Expert guidance for all your college essays

Prompt’s Essay Specialists share tips to help you write better essays in less time

Get fresh essay tips in your inbox

All Posts

How to Answer the University of Chicago Essay Prompts 2018-19


All University of Chicago applicants will answer the same “Why UChicago” prompt ; however, for the “extended essay” you’ll have a choice of six rather...well, “weird” prompts, one of which opens the door to an archive of past prompts and even invites you to create your own. With literally limitless possibilities, how do you choose which University of Chicago essay prompt to answer and what to write about?

The good news is, each prompt will allow you to express something unique about yourself and how you see the world. Let’s explore the six (+infinity) options.


Choose one of the six extended essay options and upload a one- or two- page response. Most applicants write approximately 500 words.


In 2015, the city of Melbourne, Australia created a "tree-mail" service, in which all of the trees in the city received an email address so that residents could report any tree-related issues. As an unexpected result, people began to email their favorite trees sweet and occasionally humorous letters. Imagine this has been expanded to any object (tree or otherwise) in the world, and share with us the letter you’d send to your favorite.

Inspired by Hannah Lu, Class of 2020

Pick this prompt if: you can think of an object that represents an important aspect of your life. It could be a possession of yours: your personal ping-pong paddle, or your hiking backpack. Or it could be something you don’t own but that embodies a passion of yours: El Capitan, for example.


You’re on a voyage in the thirteenth century, sailing across the tempestuous seas. What if, suddenly, you fell off the edge of the Earth?

Inspired by Chandani Latey, AB'93

Pick this prompt if: you’re a history, sci-fi, or fantasy buff, and love to imagine life in other eras or worlds, or if you like to ponder philosophical or scientific questions. This prompt could suit storytellers who yearn to tell a good adventure yarn, or philosophers who like to conduct thought experiments.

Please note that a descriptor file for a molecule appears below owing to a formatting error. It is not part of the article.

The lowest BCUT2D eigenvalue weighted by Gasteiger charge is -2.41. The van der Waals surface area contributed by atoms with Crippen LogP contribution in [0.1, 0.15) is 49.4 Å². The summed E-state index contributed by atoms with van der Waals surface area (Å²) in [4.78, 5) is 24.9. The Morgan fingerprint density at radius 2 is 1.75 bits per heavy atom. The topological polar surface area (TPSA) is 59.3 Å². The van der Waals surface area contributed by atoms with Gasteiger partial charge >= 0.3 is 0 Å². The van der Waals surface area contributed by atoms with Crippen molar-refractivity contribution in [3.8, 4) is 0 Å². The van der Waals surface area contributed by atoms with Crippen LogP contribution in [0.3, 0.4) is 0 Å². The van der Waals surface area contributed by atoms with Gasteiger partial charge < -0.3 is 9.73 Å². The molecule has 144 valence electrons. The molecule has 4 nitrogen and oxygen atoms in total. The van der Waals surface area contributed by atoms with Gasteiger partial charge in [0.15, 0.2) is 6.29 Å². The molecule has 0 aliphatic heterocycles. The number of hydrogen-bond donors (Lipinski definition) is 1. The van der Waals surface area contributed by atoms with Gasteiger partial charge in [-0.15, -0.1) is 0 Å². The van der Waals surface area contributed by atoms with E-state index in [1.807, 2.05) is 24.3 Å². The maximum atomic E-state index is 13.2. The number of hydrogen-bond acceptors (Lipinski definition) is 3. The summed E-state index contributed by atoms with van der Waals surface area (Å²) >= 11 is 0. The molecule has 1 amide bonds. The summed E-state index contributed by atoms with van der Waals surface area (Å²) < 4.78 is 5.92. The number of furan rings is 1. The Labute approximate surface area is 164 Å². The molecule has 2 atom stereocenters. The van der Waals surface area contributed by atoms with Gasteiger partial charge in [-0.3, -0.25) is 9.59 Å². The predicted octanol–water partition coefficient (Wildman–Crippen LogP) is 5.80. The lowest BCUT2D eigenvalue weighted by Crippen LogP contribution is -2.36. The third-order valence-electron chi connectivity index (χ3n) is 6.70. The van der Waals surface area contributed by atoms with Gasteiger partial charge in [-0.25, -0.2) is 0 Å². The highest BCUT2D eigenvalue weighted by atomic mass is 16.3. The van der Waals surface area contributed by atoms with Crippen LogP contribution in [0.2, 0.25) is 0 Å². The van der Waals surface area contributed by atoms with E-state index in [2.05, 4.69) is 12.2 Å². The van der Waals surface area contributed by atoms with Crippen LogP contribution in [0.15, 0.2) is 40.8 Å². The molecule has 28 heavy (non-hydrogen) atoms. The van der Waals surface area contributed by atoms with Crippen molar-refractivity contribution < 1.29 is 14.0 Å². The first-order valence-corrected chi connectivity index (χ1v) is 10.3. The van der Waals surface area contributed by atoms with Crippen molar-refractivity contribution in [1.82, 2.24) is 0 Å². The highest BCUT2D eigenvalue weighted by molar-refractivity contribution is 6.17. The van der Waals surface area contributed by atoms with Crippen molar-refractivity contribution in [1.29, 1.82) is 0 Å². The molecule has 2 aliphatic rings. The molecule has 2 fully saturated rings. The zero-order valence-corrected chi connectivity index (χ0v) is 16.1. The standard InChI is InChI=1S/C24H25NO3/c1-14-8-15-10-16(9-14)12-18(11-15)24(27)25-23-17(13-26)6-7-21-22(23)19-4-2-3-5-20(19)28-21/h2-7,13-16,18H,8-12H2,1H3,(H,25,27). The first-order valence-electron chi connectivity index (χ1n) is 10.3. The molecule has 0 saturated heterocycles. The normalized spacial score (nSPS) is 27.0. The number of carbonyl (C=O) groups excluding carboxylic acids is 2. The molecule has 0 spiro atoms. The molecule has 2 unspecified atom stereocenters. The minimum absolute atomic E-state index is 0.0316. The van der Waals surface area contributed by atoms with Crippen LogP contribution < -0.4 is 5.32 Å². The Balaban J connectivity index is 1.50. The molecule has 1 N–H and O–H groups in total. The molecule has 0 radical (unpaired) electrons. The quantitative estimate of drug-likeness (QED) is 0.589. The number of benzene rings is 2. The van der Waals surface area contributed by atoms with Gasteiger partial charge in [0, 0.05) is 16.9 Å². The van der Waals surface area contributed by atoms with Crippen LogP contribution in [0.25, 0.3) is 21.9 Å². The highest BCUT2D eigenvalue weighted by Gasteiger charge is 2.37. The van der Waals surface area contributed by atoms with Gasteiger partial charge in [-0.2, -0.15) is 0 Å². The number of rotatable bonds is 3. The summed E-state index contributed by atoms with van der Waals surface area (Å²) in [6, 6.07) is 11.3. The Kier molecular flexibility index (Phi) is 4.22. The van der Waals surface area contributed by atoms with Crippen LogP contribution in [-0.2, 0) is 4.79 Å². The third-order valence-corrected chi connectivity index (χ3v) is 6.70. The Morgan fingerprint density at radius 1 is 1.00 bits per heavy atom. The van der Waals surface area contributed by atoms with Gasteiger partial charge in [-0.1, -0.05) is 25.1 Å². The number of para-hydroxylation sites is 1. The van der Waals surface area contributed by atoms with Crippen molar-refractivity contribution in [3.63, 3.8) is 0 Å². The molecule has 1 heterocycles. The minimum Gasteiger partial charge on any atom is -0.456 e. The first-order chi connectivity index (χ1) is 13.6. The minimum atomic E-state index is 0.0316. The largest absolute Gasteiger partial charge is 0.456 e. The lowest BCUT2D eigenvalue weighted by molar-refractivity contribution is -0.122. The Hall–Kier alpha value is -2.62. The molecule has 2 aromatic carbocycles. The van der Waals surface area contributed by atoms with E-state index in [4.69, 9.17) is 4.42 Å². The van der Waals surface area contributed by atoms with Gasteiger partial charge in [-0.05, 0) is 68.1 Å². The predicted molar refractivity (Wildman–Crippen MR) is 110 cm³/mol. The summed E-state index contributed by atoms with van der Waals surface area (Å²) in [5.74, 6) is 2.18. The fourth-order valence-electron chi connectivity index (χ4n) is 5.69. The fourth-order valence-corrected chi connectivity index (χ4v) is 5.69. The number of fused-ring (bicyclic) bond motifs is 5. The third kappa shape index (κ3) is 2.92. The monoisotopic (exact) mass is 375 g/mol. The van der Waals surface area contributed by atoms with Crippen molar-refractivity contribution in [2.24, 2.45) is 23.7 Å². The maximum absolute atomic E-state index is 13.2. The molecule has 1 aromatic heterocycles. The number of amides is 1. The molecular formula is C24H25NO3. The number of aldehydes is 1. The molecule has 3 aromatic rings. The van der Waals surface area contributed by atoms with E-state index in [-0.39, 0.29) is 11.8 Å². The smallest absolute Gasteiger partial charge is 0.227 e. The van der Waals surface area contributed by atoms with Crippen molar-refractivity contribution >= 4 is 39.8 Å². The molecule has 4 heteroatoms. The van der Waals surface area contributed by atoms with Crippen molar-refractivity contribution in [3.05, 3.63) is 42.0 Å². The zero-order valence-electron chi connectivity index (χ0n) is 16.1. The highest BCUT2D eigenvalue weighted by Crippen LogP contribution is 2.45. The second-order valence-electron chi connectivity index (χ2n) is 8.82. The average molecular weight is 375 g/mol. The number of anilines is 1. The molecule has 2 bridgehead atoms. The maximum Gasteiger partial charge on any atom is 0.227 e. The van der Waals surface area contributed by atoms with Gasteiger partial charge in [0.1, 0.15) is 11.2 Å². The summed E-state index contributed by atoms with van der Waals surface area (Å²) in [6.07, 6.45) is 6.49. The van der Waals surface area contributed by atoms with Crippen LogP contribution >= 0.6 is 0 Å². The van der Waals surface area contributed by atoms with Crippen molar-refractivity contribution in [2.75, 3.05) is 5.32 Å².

The word floccinaucinihilipilification is the act or habit of describing or regarding something as unimportant or of having no value. It originated in the mid-18th century from the Latin words "floccus," "naucum," "nihilum," and "pilus"—all words meaning “of little use.” Coin your own word using parts from any language you choose, tell us its meaning, and describe the plausible (if only to you) scenarios in which it would be most appropriately used.

Inspired by Ben Zhang, Class of 2022

Pick this prompt if: you speak multiple languages and sometimes fuse them together, or if you just love etymology. To make this essay compelling, it’s a good idea to make your hypothetical scenarios relevant to your life.


Lost your keys? Alohomora. Noisy roommate? Quietus. Feel the need to shatter windows for some reason? Finestra. Create your own spell, charm, jinx, or other means for magical mayhem. How is it enacted? Is there an incantation? Does it involve a potion or other magical object? If so, what's in it or what is it? What does it do?

Inspired by Emma Sorkin, Class of 2021

Obviously Harry Potter fans might use their flying broomsticks to brush aside the other prompt options here. Similar to the previous prompt, you’ll want to tie your spell/hex/curse to specific details of your life and make its power something relevant to your goals and passions.

  • (Pro-witch/wizard-tip: You don’t have to save the world with your spell, but try not to be too evil, either!)